Karen Grumberg is Associate Professor in the Department of Middle Eastern Studies and the Program in Comparative Literature at the University of Texas at Austin, where she also serves as Director of the Center for Middle Eastern Studies. She is the author of Space and Place in Contemporary Hebrew Literature (Syracuse UP, 2011). Her second book, Hebrew Gothic: History and the Poetics of Persecution, is currently under review.


PhD in Comparative Literature, UCLA, 2004

MA in Comparative Literature, UCLA, 1999

BA in History and English, University of Texas at Austin, 1997


“Between the World and the Yishuv: The Translation of Knut Hamsun’s Markens grøde as a Zionist Sacred Text,” forthcoming in Prooftexts 36: 111-136.

“Gothic Temporalities and Insecure Sanctuaries in Leah Goldberg’s ‘Lady of the Castle’ and Poe’s ‘Masque of the Red Death,’” Comparative Literature 68:4 (Dec. 2016): 408-26.

“‘Female Grotesque’: Orly Castel-Bloom and the Israeli Woman’s Body,” Nashim: a Journal of Jewish Women’s Studies and Gender Issues 23 (Spring/Fall 2012): 145-168.

“Of Sons and (M)others: the Spectropoetics of Exile in Autobiographical Writing by Amos Oz and Albert Cohen,” Prooftexts 30 (Fall 2010): 373-401.

“Migration as Place: Airplane and Airport in Ronit Matalon’s The One Facing Us and Bliss,” Scritture Migranti/Migrant Writings, 3 (2009): 47-66.

“Necessary Wounds and the Humiliation of Galut in Roth’s The Counterlife and Operation Shylock.” Philip Roth Studies, 5:1 (Spring 2009): 35-59.

Chapters in Books

“Ricki Lake in Tel Aviv: The Alternative of Orly Castel-Bloom’s Hebrew English,” in Anglophone Jewish Literature, ed. Axel Stähler (London: Routledge, 2007), 234-48.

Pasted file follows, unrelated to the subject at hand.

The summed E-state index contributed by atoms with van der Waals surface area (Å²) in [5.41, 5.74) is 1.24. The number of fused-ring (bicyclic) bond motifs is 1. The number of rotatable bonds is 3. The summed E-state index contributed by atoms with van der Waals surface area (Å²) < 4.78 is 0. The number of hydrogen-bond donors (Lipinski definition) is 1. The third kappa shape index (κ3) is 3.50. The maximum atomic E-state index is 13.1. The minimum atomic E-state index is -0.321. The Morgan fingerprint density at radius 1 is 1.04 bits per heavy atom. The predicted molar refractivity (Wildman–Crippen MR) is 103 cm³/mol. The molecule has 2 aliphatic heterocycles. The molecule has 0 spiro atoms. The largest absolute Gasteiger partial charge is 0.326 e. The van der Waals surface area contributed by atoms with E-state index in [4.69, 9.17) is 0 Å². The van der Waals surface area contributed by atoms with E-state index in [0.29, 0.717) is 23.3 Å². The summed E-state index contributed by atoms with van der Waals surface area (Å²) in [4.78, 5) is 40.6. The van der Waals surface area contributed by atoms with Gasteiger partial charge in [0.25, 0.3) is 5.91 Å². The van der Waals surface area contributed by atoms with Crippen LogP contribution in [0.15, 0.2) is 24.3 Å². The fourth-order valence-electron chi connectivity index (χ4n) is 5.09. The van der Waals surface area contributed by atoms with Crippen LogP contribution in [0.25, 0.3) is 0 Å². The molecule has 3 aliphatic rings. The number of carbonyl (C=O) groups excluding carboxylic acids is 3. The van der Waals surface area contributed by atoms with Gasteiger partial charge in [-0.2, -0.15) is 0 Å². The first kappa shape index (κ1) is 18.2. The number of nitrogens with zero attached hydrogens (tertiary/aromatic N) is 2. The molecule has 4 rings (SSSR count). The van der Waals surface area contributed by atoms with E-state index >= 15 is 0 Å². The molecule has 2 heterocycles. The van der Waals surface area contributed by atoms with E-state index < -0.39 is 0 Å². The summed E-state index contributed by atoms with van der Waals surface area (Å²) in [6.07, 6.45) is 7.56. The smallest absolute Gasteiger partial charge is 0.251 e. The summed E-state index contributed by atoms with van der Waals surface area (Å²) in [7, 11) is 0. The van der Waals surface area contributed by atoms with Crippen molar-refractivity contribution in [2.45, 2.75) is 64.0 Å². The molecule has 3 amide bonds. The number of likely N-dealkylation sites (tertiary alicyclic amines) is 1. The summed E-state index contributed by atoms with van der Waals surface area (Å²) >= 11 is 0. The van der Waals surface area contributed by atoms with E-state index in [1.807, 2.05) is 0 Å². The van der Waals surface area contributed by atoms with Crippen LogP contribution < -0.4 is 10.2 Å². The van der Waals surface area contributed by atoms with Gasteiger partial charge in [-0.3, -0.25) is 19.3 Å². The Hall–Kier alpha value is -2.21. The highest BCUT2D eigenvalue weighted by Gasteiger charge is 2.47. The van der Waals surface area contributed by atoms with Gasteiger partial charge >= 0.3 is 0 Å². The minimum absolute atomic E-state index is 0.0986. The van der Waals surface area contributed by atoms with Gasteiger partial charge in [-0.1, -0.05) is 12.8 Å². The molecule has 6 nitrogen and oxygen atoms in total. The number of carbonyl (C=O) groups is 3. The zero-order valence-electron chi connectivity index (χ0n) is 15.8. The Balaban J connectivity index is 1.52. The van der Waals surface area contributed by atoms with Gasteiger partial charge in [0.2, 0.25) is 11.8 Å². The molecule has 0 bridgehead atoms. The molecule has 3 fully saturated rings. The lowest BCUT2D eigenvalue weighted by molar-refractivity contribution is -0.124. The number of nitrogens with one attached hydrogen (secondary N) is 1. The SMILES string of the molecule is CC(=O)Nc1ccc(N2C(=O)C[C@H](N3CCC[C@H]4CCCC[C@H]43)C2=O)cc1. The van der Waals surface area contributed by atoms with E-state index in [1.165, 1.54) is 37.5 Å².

“Places of Possibility in Allegra Goodman’s Kaaterskill Falls and Paradise Park,” in Jewish Women’s Writing of the 1990s and Beyond in Great Britain and the United States, eds. Behlau, Ulrike, and Bernhard Reitz (Trier: Wissenschaftlicher Verlag Trier, 2004), 227-36.

“Schwellenangst: Die Wüste in Nenn die Nacht nicht Nacht von Amos Oz” [Mythful Thinking: The Liminal Desert in Oz’s Don’t Call It Night], in Das Gelobte Land: Erez Israel von der Antike bis zur Gegenwart: Quellen und Darstellungen [The Promised Land: Eretz Israel from Antiquity to the Present: Sources and Representations], eds. Pontzen, Alexandra and Axel Stähler (Reinbek, Germany: Rowohlt Verlag, 2003), 269-83.

Reviews and Other Publications

Book Review: Futurity: Contemporary Literature and the Quest for the Past, in Hebrew Studies, in Hebrew Studies 55 (2014).

Book Review: Reconfiguring Surrealism in Modern Hebrew Literature, in H-Judaic. May 2, 2014.

Encyclopedia entries on Amos Oz and Orly Castel-Bloom in the Routledge Encyclopedia of Modernism.

Afterword to the English translation of Orly Castel-Bloom’s Dolly City (London and Champaign, IL: Dalkey Archive Press, 2010).

Book Review: In Spite of Partition: Jews, Arabs, and the Limits of Separatist Imagination, in Comparative Studies of South Asia, Africa, and the Middle East 29 (2009): 342-343.

Blog Posts


    Dr. Grumberg is currently working on intersections of Norwegian and Hebrew modernisms in the early twentieth century.

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